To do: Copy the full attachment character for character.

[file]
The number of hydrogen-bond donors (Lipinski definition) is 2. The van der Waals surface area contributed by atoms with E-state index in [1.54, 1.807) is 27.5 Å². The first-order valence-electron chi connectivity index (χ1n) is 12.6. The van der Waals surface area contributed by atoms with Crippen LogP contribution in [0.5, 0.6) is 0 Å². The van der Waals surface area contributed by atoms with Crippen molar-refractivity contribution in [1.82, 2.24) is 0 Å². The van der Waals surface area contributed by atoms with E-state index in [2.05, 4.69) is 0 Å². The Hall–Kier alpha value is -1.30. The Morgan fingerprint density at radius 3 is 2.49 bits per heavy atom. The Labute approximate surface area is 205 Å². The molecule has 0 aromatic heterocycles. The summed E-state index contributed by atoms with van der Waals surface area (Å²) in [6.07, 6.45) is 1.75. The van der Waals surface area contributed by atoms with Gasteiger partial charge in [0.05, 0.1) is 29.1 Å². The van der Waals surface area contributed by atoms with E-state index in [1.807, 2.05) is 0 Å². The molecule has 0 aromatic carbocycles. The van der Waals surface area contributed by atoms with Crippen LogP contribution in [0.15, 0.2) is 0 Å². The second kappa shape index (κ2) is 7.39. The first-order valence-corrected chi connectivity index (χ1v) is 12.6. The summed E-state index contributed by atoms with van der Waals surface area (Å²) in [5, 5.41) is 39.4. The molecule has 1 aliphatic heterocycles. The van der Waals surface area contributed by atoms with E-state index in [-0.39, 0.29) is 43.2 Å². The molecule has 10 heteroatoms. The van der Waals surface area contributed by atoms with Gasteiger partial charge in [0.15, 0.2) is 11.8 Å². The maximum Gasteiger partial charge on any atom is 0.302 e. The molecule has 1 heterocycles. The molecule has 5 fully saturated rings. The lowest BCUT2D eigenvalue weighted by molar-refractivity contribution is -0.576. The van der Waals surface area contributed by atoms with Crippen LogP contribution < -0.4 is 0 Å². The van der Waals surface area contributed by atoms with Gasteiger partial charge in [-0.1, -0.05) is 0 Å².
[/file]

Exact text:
The number of hydrogen-bond donors (Lipinski definition) is 2. The van der Waals surface area contributed by atoms with E-state index in [1.54, 1.807) is 27.5 Å². The first-order valence-electron chi connectivity index (χ1n) is 12.6. The van der Waals surface area contributed by atoms with Crippen LogP contribution in [0.5, 0.6) is 0 Å². The van der Waals surface area contributed by atoms with Crippen molar-refractivity contribution in [1.82, 2.24) is 0 Å². The van der Waals surface area contributed by atoms with E-state index in [2.05, 4.69) is 0 Å². The Hall–Kier alpha value is -1.30. The Morgan fingerprint density at radius 3 is 2.49 bits per heavy atom. The Labute approximate surface area is 205 Å². The molecule has 0 aromatic heterocycles. The summed E-state index contributed by atoms with van der Waals surface area (Å²) in [6.07, 6.45) is 1.75. The van der Waals surface area contributed by atoms with Gasteiger partial charge in [0.05, 0.1) is 29.1 Å². The van der Waals surface area contributed by atoms with E-state index in [1.807, 2.05) is 0 Å². The molecule has 0 aromatic carbocycles. The van der Waals surface area contributed by atoms with Crippen LogP contribution in [0.15, 0.2) is 0 Å². The second kappa shape index (κ2) is 7.39. The first-order valence-corrected chi connectivity index (χ1v) is 12.6. The summed E-state index contributed by atoms with van der Waals surface area (Å²) in [5, 5.41) is 39.4. The molecule has 1 aliphatic heterocycles. The van der Waals surface area contributed by atoms with E-state index in [-0.39, 0.29) is 43.2 Å². The molecule has 10 heteroatoms. The van der Waals surface area contributed by atoms with Gasteiger partial charge in [0.15, 0.2) is 11.8 Å². The maximum Gasteiger partial charge on any atom is 0.302 e. The molecule has 1 heterocycles. The molecule has 5 fully saturated rings. The lowest BCUT2D eigenvalue weighted by molar-refractivity contribution is -0.576. The van der Waals surface area contributed by atoms with Crippen LogP contribution < -0.4 is 0 Å². The van der Waals surface area contributed by atoms with Gasteiger partial charge in [-0.1, -0.05) is 0 Å².